Returning from its strike-truncated maiden season with a bang, Fox’s “Terminator” series provides a surprisingly steady dose of action in its fall premiere. Although the time-bending shenanigans can grow headache-inducing — like, hey, could I go back in time and become my own grandpa? — the first-rate cast and save-the-world stakes have kept this series consistently interesting, despite obvious budgetary limitations that have seemed to exercise their own vise-like grip on the action quotient.
In a way, this opener feels a bit more like last season’s finale than this one’s kickoff. Nevertheless, the show gets considerable mileage out of the constant peril facing the teenage John Connor (Thomas Dekker), the future savior of the world; and his mom Sarah (Lena Headey), a self-taught survivalist determined to ensure he lives long enough to fulfill that destiny.
Of course, Future John has lent his younger self a hand by sending back a waif-like Terminator, Cameron (Summer Glau), to protect him — a plan that backfired at the end of season one. Meanwhile, the older brother of John’s time-traveling dad, Derek (Brian Austin Green), has also journeyed back in time to join the fight; an FBI agent (Richard T. Jones) remains in hot pursuit; and a second Terminator (Garret Dillahunt) has assumed a human’s identity — after routing an entire FBI assault team.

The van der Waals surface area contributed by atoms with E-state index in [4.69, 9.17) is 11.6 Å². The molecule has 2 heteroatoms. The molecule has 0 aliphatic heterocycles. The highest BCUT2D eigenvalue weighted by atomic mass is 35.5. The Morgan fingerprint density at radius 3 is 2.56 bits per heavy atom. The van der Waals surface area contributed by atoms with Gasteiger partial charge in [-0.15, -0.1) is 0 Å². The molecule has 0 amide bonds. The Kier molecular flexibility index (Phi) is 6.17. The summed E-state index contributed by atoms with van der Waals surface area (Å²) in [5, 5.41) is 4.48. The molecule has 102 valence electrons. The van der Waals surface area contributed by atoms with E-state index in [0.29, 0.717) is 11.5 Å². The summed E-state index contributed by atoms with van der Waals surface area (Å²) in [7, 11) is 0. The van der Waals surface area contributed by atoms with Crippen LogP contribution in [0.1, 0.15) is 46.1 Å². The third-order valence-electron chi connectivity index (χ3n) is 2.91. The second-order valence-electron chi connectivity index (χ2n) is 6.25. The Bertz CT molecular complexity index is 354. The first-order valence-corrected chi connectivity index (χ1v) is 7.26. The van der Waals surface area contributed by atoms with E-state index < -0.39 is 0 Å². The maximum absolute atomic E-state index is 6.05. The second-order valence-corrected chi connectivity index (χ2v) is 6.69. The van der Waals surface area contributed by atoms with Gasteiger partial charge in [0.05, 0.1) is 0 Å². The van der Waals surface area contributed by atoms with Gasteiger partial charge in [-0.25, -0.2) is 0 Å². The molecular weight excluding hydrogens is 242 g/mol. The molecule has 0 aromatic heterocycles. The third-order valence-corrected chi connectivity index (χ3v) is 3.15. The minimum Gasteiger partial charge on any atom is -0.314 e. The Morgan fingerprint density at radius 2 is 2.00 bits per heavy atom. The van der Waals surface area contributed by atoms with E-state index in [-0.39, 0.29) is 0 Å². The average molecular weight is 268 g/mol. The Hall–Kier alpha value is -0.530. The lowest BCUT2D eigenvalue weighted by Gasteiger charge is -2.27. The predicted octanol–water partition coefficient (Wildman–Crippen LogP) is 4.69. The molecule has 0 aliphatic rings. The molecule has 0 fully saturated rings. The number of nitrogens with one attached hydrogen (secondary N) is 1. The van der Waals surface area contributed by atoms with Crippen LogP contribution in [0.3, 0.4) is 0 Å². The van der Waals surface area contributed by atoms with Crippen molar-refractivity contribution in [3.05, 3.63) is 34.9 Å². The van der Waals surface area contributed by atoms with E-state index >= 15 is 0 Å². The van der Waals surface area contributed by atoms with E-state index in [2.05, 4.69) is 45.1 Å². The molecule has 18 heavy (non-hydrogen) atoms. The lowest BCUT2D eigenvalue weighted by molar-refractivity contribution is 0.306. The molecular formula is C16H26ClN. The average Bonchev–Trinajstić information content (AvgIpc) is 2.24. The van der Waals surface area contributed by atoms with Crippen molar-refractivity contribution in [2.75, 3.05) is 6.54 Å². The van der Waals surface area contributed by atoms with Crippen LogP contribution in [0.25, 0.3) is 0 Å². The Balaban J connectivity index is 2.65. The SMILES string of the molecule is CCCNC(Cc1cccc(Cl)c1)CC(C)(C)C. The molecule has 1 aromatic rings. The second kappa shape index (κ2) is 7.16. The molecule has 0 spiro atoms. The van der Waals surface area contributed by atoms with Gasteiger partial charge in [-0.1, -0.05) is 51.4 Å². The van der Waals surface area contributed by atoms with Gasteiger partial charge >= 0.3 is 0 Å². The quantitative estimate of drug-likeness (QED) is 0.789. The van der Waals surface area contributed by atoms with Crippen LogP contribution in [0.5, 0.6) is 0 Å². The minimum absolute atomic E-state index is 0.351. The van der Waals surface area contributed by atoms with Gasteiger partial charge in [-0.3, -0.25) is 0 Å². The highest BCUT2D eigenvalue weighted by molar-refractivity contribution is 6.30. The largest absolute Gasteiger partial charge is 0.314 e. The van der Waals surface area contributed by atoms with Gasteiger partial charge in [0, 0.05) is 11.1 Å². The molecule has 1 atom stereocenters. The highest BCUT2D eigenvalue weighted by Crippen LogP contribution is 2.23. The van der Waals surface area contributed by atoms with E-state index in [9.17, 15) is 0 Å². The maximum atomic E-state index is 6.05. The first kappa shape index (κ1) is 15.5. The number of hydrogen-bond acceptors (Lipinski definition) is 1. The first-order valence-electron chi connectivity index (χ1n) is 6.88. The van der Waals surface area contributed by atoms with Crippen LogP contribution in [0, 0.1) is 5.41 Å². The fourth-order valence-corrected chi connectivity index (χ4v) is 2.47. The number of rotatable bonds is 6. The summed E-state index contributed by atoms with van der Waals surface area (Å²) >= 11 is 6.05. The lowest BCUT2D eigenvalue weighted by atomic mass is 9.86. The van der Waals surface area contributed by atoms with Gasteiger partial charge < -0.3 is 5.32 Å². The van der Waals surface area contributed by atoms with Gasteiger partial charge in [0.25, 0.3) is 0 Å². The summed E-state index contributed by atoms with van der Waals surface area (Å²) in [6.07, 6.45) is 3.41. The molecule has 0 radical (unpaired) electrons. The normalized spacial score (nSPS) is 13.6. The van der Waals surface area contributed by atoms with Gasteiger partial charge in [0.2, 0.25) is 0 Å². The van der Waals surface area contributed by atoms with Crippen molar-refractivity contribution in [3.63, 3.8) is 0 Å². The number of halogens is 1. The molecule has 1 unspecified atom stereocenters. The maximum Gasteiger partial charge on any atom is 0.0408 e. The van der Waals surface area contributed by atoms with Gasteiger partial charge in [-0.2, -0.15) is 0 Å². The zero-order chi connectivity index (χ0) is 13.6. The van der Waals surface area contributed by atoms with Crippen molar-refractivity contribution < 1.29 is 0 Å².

Other new wrinkles are introduced during this latest hour, and the layers upon layers at times become confounding. Admittedly, the puzzler of people and robots winging into the past to change the future has always been a part of the franchise, but to serve the show’s dramatic needs, it seems that more people are passing through those portals than LAX’s international terminal. Seriously, is anybody left in the future to star in that upcoming “Terminator” sequel?
Still, this is one of those series where too much thought only gets in the way; instead, this episodic jaunt is meant to be embraced for its simpler pleasures, such as Glau’s pouty, indestructible-sex-kitten routine (which is doubtless harder than she makes it look) and Headey’s gritty performance as Sarah — managing to be smart, resourceful and tough, yet melancholy and vulnerable as well.
Just a half-season into its lifespan, it’s hard to fathom how the show can sustain its high-wire balancing act — avoiding the missteps and ill-conceived twists that finally conspired to remove “Prison Break” from my TiVo “season pass” menu.
So far, though, “The Sarah Connor Chronicles” continue to deliver, on a program where surviving in the here and now, finally, is the principal measure of success.